Dating in Archaeology: Radiocarbon & Tree-Ring Dating

[EDITOR’S NOTE: This is the first of a two-part series on “Dating in Archaeology.” Part II is titled “Dating in Archaeology: Challenges to Biblical Credibility.”]

Over the last few decades, archaeology has come into its own as a scientific endeavor. Gone are the romantic images of gentlemen in pith helmets carting off treasures to the museums and estates of Europe. Gone, too, is the idea that archaeologists are always on the side of the Bible believer. Modern interpretations frequently challenge biblical accounts. Further, dates generated by new techniques are often at odds with the timing of events given by Scripture.

The purpose of this first article is to discuss problems with radiocarbon and tree-ring dating (or dendrochronology), which are the two most common direct dating techniques in archaeology. Problems with relative dating by interpretation of material culture—arrowheads, pottery, tools—will be the subject of the next article.


In the 1940s, researchers began to study the effect of cosmic radiation on the upper atmosphere. They found that it could transform common nitrogen-14 (14N) into a radioactive isotope of carbon called carbon-14 (14C), or radiocarbon. Both radioactive and nonradioactive (12C,13C) forms of carbon can react with oxygen to form carbon dioxide, which becomes part of the atmosphere. From here it can enter plants by respiration, animals by feeding, and the oceans by exchange with the atmosphere (Figure 1).

The part of radiocarbon in the carbon cycle
Figure 1. The part of radiocarbon in the carbon cycle

Early in these studies, Willard F. Libby and his coworkers realized that they could use this process as a tool for dating objects containing carbon. Take, for instance, a piece of charcoal from an ancient campsite. While the wood was alive and growing, it was taking in carbon dioxide. Its ratio of common carbon-12 to radioactive carbon-14 closely matched the ratio in the surrounding air. But after that ancient camper cut it for firewood, it no longer took in carbon dioxide. The carbon-14 slowly decayed, while the amount of carbon-12 stayed the same. Theoretically, if we know the ratio of these two isotopes, and the decay rate, we can calculate the radiocarbon age of the charcoal. The decay rate for carbon-14, expressed as a half-life, is 5730 years (e.g., if our sample contains 1 gram of carbon-14 now, 5730 years ago it contained 2 grams).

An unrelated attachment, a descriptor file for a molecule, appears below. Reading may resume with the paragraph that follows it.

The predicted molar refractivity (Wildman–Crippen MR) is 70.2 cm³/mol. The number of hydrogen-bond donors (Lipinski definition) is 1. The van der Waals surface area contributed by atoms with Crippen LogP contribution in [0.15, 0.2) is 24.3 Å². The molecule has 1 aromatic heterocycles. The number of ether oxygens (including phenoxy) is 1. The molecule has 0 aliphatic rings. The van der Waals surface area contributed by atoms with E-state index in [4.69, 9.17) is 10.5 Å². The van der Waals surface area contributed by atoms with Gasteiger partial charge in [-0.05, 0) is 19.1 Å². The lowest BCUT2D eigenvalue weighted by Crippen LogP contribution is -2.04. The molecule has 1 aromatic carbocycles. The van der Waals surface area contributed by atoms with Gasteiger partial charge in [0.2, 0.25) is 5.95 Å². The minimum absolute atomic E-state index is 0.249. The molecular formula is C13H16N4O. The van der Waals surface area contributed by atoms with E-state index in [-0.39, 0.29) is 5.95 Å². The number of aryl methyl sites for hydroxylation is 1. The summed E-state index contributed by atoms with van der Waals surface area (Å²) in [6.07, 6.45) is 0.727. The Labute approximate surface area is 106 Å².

Libby’s initial results seemed very successful, and in 1960 he received the Nobel Prize in chemistry for his development of this important new technique.

Measurement Limits

Until the last few years, laboratories measured carbon-14 content indirectly by extracting all the carbon from a sample and then counting its radioactive emissions. Unfortunately, many of these systems required relatively large samples to obtain accurate results. Archaeologists faced the dilemma of either preserving or dating their precious finds. The application of accelerator mass spectrometry (AMS) to carbon isotope analysis has changed this picture dramatically. An AMS system has the advantage of counting individual carbon-14 atoms.

Laboratories using the decay-measuring method claim they can analyze several grams of carbon with a typical accuracy of ±40-150 years, and a maximum range of 30-40,000 years. AMS labs claim they can measure several milligrams of carbon with a typical accuracy of ±80-400 years, and a maximum range of 40,000 years (Taylor, 1987, Table 4.1; see also Aitken, 1990, Table 4.1). However, being able to measure tiny amounts of carbon-14 is not the same as proving that objects are thousands-of-years old.

Radiocarbon Assumptions and Problems

Like other radiometric methods, radiocarbon dating faces technical problems and operates under some questionable assumptions.